The Bank of England will research whether issuing a digital currency such as Bitcoin would help it achieve its monetary policy, financial stability and regulatory goals.
The technology underlying existing digital currencies "may have considerable promise," the BOE said in a paper published Feb. 25. "This raises the question of whether central banks should themselves make use of such technology to issue digital currencies."
Usage by a central bank could include interbank settlements and supporting use by non-financial companies and individuals, according to the paper. The bank published it as part of its introduction of its new research facility.
While the BOE noted digital currencies' "economic flaws," they've nevertheless shown it's possible "to transfer value securely without a trusted third party," the paper said. "This has potentially profound implications for a financial system whose payments mechanism depends on bank deposits that need to be created through credit."
A technical hurdle to central bank digital currency comes from the need to develop a protocol for transferring value over the Internet. Such a standard would be akin to the achievement of Tim Berners-Lee, the creator of the World Wide Web, for transferring information, the paper said.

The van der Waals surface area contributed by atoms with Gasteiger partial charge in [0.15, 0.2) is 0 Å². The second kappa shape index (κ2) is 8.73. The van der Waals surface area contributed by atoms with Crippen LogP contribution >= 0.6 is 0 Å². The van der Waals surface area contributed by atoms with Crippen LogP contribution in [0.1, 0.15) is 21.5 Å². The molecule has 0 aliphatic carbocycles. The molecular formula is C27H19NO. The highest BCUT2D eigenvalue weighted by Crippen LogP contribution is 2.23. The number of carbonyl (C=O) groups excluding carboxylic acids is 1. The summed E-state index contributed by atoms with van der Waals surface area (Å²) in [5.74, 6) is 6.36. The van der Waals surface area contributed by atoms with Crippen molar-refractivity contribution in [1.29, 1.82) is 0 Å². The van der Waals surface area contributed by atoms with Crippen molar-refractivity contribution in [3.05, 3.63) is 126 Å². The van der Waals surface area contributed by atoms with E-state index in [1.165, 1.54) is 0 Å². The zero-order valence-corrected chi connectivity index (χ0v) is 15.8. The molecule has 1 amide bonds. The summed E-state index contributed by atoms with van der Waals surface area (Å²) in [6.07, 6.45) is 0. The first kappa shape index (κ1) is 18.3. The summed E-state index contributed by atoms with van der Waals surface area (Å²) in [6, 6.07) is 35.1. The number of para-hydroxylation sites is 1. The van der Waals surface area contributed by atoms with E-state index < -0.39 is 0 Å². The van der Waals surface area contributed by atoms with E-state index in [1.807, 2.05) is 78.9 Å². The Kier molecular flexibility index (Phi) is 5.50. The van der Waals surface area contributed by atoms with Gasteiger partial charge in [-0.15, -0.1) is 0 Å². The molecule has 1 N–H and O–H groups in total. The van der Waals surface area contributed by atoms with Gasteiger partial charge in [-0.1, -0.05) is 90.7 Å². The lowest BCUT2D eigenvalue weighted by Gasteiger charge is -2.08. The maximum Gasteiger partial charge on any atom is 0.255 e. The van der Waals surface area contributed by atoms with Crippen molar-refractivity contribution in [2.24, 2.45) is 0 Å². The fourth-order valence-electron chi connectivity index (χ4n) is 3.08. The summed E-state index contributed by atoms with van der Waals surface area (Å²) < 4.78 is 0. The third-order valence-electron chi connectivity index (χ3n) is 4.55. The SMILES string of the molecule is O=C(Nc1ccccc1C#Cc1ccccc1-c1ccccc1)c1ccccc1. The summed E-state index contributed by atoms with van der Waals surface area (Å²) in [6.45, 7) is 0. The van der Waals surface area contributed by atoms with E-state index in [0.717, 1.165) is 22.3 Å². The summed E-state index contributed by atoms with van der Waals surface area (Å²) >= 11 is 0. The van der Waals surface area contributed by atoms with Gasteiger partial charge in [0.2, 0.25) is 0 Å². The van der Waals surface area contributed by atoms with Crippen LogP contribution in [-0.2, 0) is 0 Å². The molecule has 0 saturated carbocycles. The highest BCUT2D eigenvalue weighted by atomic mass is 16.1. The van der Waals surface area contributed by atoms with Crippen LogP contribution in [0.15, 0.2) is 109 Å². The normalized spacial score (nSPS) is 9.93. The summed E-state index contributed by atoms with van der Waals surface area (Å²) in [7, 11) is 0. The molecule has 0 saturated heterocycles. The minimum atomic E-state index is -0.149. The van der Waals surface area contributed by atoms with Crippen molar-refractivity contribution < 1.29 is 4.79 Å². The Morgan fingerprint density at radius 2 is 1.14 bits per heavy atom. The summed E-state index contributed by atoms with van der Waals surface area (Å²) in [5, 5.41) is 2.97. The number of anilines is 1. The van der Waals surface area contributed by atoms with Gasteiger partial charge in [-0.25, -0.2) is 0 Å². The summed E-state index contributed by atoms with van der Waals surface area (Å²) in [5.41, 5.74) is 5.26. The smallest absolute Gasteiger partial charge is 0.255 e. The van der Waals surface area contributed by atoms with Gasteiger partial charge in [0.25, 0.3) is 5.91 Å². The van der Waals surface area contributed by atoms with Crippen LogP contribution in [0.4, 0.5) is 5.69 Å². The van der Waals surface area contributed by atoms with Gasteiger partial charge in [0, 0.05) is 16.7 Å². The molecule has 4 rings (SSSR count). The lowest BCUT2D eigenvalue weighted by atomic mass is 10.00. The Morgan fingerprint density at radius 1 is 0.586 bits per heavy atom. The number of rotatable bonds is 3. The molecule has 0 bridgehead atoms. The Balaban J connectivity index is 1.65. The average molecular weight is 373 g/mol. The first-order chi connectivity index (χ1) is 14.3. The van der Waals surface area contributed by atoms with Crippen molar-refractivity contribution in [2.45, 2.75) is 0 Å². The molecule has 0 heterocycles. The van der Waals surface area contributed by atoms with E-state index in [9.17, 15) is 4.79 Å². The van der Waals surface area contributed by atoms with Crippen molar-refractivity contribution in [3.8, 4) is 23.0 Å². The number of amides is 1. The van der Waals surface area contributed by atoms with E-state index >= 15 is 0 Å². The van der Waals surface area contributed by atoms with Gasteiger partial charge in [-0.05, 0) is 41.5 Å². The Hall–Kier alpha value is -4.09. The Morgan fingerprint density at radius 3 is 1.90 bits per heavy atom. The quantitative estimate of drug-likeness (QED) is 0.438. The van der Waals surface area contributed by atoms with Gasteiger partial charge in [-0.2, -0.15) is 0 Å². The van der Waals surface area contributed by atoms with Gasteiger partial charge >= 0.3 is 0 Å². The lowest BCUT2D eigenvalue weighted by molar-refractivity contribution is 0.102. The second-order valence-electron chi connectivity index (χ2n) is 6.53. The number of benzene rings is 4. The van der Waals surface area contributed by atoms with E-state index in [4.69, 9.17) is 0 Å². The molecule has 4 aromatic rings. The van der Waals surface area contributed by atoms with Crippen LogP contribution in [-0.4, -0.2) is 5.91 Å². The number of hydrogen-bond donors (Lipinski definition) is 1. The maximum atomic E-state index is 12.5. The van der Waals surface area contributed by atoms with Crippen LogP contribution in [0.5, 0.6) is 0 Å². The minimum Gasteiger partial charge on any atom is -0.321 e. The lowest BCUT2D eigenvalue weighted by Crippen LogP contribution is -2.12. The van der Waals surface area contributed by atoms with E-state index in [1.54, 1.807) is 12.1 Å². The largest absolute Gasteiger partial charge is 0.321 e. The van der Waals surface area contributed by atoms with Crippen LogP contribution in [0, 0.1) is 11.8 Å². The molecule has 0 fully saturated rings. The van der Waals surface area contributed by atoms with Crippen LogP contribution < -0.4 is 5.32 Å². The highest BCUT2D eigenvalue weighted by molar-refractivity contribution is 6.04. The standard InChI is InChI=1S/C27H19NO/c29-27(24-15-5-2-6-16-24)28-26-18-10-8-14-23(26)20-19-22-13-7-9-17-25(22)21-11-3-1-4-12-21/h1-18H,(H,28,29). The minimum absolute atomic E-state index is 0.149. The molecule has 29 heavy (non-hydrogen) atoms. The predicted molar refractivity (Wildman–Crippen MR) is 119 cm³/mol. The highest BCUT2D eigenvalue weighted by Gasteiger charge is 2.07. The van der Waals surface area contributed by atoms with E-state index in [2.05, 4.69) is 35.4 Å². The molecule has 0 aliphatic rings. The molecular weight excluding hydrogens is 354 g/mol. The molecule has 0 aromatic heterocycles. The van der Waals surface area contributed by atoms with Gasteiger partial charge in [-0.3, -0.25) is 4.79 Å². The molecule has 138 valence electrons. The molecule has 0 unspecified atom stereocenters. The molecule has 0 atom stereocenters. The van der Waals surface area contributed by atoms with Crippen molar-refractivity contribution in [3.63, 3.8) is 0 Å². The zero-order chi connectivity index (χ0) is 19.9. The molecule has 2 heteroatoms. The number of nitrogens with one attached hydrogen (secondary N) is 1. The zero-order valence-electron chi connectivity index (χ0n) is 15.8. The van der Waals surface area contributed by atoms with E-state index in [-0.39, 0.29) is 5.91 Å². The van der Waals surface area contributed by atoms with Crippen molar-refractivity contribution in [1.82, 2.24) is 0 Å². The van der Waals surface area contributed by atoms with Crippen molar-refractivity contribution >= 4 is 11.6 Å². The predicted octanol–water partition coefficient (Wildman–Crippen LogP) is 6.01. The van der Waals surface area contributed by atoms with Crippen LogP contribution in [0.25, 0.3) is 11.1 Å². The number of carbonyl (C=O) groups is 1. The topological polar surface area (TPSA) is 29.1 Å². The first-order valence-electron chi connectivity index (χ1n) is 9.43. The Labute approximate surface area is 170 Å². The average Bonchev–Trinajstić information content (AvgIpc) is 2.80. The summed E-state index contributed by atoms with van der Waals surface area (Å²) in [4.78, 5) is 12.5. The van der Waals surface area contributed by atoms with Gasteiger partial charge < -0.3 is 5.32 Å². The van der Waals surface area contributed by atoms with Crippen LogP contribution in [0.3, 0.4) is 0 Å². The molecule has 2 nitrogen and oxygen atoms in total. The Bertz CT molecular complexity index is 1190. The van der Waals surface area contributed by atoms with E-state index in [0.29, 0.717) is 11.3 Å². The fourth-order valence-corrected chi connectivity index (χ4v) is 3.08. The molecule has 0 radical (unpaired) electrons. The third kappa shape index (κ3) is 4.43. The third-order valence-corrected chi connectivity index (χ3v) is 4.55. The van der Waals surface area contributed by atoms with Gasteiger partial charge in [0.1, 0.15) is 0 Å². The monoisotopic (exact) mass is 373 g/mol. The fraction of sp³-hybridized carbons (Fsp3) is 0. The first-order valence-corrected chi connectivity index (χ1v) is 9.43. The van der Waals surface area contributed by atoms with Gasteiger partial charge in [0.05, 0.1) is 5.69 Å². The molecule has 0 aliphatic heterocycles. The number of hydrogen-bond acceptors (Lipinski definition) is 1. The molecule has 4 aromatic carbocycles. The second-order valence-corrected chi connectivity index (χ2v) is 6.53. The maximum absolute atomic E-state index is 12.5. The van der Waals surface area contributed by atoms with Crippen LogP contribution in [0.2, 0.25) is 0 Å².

Bitcoin, the most popular digital currency, had $1.5 billion in circulation at the end of August 2013, according to a website managed by Bitcoin developers.
"A central bank-issued digital currency might be a more easily controlled means of settlement and exchange," Michael Kumhof, senior research adviser at the bank's new research project, said at a conference in London.
"Under digital currencies, identification and verification may have significantly higher real resource costs than other means of settlement," Kumhof said at the conference. However, a central bank would also save on the costs of production and distribution of physical money, he said.